Cold feet? This is why your feet are always freezing

Having cold feet—literally—is normal from time to time. Find out a few reasons why your feet may be cold as ice.

Cold feet? This is why your feet are always freezing
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Cold feet? This is why your feet are always freezing

Cold feet are one of the body's normal reactions to colder temperatures. When the body enters a colder area, the blood vessels in the extremities, such as the hands and feet, constrict. This reduces blood flow to these areas, which also reduces the amount of heat the body loses.

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The extremities are the parts of the body the furthest away from vital organs, so reducing blood flow to the extremities also helps to maintain heat and blood flow to the most important parts of the body, like your heart, for example.

The causes of cold feet can be very varied, from winter temperatures to circulatory and nervous disorders. Read on to find out the most common reasons.

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High stress or anxiety

Being in a state of high stress or anxiety can cause cold feet. One of the body's natural responses to stress or nervousness is to pump adrenaline into the bloodstream.

As adrenaline circulates, it causes blood vessels in the periphery to constrict, which decreases blood flow to the outermost areas of the body. This response reserves energy and prepares for any bodily damage that may occur as a result of the high-stress situation.

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Circulation problems

Circulation problems are a very common cause of cold feet. A person with poor circulation often has difficulty getting enough warm blood to their extremities and may complain of frequent cold hands and feet.

Poor circulation can have several causes. Leading a sedentary lifestyle or sitting at a desk all day can reduce circulation to the legs and cause cold feet.

Smoking tobacco products can also make it harder for blood to reach all areas of the body, so people who smoke may be more likely to complain of cold feet.

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Anaemia is a condition that occurs when a person has too few normal red blood cells in their body. This can be due to many factors, such as iron, vitamin B12 or folate deficiency, or chronic kidney disease.

Moderate or severe cases of anaemia can cause cold feet. Anaemia usually responds well to dietary changes and supplements. It is best to have anaemia diagnosed by a doctor and follow his or her treatment recommendations.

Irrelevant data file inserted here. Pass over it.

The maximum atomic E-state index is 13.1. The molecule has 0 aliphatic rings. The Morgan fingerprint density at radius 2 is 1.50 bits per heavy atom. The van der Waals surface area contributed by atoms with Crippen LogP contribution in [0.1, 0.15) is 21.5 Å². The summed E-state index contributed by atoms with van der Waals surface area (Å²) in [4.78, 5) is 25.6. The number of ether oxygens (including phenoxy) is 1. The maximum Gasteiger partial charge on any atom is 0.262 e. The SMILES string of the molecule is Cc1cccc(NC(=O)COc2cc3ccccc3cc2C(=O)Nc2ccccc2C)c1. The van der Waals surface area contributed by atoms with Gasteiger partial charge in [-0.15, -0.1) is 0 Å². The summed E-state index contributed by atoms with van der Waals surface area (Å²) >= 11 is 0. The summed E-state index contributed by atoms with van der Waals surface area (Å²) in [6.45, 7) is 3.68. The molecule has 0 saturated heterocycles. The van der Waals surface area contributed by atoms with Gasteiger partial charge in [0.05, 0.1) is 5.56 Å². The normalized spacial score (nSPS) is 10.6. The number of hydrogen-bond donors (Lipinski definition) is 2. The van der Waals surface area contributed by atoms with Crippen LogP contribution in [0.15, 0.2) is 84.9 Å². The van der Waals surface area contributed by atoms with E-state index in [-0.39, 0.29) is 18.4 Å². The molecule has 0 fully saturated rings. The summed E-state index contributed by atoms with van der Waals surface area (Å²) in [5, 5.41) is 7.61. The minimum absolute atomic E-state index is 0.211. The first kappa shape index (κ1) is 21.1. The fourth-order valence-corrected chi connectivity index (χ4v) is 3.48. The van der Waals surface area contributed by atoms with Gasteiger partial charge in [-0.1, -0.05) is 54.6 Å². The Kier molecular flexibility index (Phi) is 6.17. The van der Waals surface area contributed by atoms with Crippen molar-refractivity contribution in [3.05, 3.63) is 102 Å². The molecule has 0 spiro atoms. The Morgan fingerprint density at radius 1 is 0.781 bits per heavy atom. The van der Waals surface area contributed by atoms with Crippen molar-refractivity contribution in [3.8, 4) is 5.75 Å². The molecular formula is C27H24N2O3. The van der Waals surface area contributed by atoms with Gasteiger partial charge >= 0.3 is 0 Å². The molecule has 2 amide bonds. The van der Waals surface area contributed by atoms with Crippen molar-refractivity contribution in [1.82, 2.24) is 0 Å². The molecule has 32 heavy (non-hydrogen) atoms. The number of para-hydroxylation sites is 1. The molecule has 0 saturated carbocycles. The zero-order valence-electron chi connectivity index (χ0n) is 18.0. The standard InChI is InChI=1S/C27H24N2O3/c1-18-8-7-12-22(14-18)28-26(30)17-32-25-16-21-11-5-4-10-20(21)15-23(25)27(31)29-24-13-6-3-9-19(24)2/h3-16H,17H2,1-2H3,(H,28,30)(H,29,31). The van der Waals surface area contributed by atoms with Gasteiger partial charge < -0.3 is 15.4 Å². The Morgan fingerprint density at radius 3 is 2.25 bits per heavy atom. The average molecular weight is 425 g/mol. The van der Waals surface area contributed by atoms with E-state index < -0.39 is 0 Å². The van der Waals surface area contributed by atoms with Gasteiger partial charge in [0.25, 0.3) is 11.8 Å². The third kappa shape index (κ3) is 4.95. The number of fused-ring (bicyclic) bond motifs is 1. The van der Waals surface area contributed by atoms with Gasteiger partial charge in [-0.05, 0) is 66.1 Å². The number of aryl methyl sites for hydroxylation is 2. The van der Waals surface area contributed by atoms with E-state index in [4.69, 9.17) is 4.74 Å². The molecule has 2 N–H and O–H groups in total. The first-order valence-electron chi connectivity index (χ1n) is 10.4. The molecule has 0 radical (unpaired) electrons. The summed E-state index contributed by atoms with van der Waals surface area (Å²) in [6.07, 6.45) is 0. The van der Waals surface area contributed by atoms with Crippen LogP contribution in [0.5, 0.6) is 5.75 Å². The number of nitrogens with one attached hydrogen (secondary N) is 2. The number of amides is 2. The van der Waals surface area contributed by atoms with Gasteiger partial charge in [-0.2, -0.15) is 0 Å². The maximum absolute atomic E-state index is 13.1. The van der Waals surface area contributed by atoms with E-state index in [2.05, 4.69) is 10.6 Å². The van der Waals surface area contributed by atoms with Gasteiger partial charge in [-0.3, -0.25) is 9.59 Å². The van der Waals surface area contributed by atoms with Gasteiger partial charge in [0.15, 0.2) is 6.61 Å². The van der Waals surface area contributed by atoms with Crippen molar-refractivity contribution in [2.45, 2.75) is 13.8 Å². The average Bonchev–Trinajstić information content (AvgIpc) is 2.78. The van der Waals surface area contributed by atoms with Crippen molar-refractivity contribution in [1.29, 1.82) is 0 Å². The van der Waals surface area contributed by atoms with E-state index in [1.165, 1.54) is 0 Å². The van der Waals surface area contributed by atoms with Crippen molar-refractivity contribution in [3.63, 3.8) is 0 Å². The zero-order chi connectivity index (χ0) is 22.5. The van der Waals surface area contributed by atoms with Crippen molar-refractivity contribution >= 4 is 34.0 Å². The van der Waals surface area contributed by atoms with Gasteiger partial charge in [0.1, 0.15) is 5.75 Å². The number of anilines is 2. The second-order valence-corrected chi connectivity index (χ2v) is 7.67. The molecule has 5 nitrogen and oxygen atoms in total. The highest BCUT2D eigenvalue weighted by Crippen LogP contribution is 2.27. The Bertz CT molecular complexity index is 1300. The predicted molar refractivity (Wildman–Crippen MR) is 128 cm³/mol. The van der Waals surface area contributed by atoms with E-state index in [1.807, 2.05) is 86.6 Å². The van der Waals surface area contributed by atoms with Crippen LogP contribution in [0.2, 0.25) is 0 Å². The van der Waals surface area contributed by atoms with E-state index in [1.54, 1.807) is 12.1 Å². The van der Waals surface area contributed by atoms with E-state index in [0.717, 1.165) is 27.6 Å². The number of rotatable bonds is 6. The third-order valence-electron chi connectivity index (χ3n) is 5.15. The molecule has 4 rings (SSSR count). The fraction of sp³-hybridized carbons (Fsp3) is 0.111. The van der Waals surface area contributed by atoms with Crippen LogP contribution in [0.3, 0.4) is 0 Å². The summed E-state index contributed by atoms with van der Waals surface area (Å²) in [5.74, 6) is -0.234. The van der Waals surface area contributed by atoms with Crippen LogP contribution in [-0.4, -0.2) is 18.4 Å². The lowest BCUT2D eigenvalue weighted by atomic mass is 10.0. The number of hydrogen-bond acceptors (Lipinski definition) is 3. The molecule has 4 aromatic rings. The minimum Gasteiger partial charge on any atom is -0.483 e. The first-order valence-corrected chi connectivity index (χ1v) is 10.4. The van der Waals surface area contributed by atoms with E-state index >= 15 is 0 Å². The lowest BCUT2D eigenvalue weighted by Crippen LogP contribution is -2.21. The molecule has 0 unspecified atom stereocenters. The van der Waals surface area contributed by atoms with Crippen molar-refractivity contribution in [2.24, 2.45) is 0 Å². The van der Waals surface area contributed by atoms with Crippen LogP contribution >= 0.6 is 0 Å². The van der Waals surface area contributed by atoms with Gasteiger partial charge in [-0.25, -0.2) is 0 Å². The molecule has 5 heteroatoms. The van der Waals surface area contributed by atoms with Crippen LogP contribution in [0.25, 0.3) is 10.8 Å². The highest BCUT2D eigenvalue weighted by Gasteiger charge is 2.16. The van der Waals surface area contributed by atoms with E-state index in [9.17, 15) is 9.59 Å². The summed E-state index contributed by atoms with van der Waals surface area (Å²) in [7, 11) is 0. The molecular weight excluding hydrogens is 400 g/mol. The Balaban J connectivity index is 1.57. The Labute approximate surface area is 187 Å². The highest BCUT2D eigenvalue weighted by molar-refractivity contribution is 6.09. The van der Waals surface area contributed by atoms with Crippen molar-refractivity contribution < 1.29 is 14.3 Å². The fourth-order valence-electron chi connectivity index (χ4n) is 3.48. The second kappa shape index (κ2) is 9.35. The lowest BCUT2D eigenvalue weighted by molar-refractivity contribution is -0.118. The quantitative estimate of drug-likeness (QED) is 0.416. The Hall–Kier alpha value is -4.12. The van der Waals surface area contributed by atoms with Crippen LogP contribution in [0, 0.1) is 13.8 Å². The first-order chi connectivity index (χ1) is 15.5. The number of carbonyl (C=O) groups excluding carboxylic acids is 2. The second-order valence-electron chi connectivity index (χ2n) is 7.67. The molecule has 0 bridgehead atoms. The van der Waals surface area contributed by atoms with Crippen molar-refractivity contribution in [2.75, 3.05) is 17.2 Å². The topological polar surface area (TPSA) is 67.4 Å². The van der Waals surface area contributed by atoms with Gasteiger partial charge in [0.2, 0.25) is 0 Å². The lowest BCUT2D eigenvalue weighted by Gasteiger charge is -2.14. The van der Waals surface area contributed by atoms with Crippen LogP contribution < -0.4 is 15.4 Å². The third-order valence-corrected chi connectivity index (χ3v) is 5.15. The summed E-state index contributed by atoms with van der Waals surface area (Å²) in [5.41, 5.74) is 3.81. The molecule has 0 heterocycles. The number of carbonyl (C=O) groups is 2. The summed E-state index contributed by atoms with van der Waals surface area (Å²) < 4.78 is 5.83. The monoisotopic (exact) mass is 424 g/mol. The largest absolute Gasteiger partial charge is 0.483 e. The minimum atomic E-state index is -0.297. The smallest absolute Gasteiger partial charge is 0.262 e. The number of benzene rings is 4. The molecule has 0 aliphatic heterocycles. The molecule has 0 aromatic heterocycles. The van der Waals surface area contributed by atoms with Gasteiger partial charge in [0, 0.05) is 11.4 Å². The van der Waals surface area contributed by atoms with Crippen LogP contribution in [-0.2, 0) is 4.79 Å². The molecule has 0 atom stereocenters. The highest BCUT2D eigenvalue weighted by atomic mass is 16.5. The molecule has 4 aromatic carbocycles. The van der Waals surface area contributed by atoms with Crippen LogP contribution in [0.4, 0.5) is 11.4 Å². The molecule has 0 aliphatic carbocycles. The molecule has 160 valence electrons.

People with diabetes may be at risk for circulation problems, such as cold feet or hands.

Frequent high blood sugar levels can lead to narrowing of the arteries and reduced blood supply to the tissues, which can cause cold feet.

In some people, diabetes can lead to diabetic peripheral neuropathy, a form of nerve damage. Diabetic nerve damage typically occurs in people who have uncontrolled high blood sugar for long periods of time.


Working directly with a doctor to diagnose any underlying cause of cold feet is the best way to prevent the symptom, as far as possible.

However, many home remedies can help warm the feet and keep the person comfortable:

Keep moving

Although it may seem simple, getting up and moving can be one of the easiest ways to warm the body and help blood flow to and from the feet.

People who have cold feet due to their office work can benefit from periodically getting up and walking around the office. Circulating the blood through cardiovascular activities, such as running or even jumping jacks, can be enough to keep feet warm throughout the day.

Socks and slippers

Warm, well-insulated socks are important for people with cold feet. Indoors, it can also be useful to wear well-insulated slippers, especially if the person does not have carpeted or heated floors.

Keeping feet warm is a good way to help them stay warm and avoid any additional heat loss.

Foot baths

One of the quickest ways to soothe cold feet is to soak them in a warm foot bath.

Filling a tub or basin with hot water and soaking the feet for 10 to 15 minutes can be enough to keep cool blood circulating through the feet throughout the day. This can be especially helpful just before bedtime, as it can also relieve tension and relax the muscles.

If the coldness in the extremities still persists, it is best to see a specialist who will look at your case.

Subzero temperatures: This is what happens to your body when it's cold Subzero temperatures: This is what happens to your body when it's cold